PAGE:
Throughout the pandemic, the Trust developed new ways of working including creating digital solutions. There was a shift towards virtual visiting, where all wards had iPads and smartphones for patient use so they could keep in touch with loved ones. Microsoft Teams was rolled out across all areas of the Trust, giving teams the ability to meet virtually when required, increasing contact between units.

New hospitality assistant roles were created, predominantly seeking candidates from the hospitality industry, to support patients making their bed and provide food and drink. The training for these roles was delivered remotely. This resource was used to support and alleviate pressure from existing staff and ensure high levels of patient engagement. Hospitality assistants also lead on social activities. These roles were really successful and allowed the ward-based staff to undertake their essential tasks, while patients felt supported and listened to.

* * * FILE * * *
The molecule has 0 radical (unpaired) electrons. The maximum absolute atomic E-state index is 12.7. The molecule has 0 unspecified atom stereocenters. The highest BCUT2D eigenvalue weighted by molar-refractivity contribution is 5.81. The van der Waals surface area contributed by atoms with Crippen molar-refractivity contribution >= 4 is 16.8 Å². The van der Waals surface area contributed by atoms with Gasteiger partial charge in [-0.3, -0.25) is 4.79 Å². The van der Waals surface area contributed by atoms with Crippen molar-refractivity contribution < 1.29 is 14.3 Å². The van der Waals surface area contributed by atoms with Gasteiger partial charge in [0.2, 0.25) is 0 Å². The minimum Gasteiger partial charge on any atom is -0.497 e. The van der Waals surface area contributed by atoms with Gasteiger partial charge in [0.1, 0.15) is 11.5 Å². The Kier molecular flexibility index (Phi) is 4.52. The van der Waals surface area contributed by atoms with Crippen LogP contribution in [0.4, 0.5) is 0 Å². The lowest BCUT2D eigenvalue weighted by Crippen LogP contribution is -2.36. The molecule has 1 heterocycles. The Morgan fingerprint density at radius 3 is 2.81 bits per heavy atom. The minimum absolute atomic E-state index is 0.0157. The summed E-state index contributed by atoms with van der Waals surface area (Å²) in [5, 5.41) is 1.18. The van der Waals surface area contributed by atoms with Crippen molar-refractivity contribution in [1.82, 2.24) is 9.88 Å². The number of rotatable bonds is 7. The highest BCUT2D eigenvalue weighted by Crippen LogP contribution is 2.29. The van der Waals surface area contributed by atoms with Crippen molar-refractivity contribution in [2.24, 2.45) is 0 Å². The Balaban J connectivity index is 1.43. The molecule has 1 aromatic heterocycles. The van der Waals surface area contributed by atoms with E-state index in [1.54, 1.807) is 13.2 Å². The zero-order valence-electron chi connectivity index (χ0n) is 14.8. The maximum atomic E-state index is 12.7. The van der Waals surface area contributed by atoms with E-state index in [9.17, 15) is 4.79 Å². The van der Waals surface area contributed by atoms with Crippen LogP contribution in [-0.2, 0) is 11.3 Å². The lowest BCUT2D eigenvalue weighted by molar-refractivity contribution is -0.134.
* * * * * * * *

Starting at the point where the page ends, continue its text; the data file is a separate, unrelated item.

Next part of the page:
Despite the pandemic, NHFT ensured that all patients and service users received outstanding and compassionate care. With this in mind, it continued to hold its patient experience groups and carers groups virtually. It allowed staff not only to capture feedback but also to be responsive. Recognising that changes were made quickly, there was a need to review what was working and what could be improved. Today, teams still continue to operate a co-production and recovery group allowing for new processes to be co-produced. For example, the patient experience group was pivotal in co-developing guidance in relation to patient leave from mental health inpatient wards during COVID-19.

Supporting staff